Happy New Year!
At this annual calendar flip we often declare resolutions, goals, or intentions for the new year. While it’s completely arbitrary, it feels good to have direction with the yawning year ahead of us, and I’m just as prone to ascribe hopes and dreams to the beginning of the calendar year or the beginning of a new birth year as anyone else.
Which is probably why I accepted a copy of Happy: The Journal for review. And since it’s a daily, dated journal that starts on January 1, today seemed the best day to share it with you.
On its own, it can be a book to put happy thoughts of each day. Or, you can use the prompts that accompany each entry, usually following a theme each month, to direct your journaling a bit more. The pages are pastel and the lines are spaced wide, which I think makes the idea of daily journaling and introspection a little less daunting.
Perhaps the one detractor to this journal is the binding. When will publishers think of how a book will be used and bind accordingly?! A lay-flat binding, like actual notebooks and journals, would have been preferred, but lacking that a spiral binding would make the journal much more user-friendly.
Reading the introduction, I realized that there is a book that preceded the journal, and I thought it might be useful to read that, as well. (The Kindle edition is only 3.99 as of this writing, so it’s an easy pick-up if you’re so included.)
Happy: Finding Joy in Every Day and Letting Go of Perfect was written by Fearne Cotton, a UK television and radio personality. While I’m not a huge fan of self-help books as a general rule, I found many feelings and passages in Happy that resonated with my own, far less public, experiences. The book has quite a number of activities in it, and the worksheets are printable from the publishers website. There are a bunch!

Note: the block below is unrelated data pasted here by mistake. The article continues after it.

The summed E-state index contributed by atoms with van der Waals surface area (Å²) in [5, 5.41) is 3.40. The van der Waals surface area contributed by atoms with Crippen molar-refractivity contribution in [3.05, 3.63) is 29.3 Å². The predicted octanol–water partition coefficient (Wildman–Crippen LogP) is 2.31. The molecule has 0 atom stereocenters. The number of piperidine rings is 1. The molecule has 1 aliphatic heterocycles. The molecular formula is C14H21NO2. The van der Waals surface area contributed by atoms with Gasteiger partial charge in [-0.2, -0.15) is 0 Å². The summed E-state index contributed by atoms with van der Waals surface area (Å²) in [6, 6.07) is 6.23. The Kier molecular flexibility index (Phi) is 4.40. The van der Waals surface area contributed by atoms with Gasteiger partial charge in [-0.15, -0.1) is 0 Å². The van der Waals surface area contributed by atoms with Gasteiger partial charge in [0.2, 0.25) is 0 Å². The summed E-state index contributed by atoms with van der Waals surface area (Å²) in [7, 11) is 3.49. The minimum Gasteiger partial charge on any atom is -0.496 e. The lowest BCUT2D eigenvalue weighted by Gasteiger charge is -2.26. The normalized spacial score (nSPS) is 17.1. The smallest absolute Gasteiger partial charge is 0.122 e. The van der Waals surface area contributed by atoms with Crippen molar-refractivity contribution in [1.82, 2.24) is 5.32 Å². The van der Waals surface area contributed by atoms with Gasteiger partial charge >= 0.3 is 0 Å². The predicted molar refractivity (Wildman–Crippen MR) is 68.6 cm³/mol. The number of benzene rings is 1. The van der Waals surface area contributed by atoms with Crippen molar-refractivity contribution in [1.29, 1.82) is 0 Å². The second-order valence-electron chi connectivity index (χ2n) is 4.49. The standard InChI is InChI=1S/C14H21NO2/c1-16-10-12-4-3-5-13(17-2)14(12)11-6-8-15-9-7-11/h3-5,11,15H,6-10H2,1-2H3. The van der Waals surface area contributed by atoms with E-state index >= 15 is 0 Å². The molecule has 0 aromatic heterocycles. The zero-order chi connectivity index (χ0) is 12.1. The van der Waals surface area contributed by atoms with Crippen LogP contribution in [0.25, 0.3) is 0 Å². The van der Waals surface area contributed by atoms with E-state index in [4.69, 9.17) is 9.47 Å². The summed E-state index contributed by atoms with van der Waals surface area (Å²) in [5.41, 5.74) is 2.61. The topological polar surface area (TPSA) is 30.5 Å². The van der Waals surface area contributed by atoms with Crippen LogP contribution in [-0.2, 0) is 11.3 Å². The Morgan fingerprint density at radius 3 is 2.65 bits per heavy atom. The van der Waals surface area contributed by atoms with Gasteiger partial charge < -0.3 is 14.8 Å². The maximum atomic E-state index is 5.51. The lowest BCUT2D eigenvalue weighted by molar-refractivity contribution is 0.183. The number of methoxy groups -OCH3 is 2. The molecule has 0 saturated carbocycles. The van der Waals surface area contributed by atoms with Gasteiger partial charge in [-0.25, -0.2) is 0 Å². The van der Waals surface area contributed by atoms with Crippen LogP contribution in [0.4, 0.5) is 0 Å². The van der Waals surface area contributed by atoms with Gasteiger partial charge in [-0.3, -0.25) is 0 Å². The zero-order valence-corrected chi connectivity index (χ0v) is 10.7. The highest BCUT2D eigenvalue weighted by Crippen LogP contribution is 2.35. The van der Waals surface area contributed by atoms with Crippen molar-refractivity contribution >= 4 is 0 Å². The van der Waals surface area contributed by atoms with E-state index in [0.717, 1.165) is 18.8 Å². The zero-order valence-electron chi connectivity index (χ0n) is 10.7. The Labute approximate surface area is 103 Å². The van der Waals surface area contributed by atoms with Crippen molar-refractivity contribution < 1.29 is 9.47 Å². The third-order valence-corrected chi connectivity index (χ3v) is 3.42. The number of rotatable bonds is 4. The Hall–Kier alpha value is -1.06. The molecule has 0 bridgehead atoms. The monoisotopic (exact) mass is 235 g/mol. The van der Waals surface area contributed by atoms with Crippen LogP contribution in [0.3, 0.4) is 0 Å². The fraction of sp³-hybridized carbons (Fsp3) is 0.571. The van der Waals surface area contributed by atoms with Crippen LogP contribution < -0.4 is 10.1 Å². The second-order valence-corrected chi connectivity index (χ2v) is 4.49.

Overall, the point of both the book and the journal are to concentrate on the choices we have in our lives to concentrate and react to the events and people we encounter and encourages us to choose happy, joyful options over the negative alternatives. Because Fearne doesn’t set herself up as having all the answers, instead is quite frank about her struggles over the years and the ongoing ones of today, she’s a far more relatable source, like sitting down to a cup of coffee (or wine) with a good friend.
Disclaimer: I was provided a copy of Happy: The Journal in exchange for a review; no other compensation was received. All thoughts, opinions, and errors are solely my own. Affiliate links have been used throughout this post.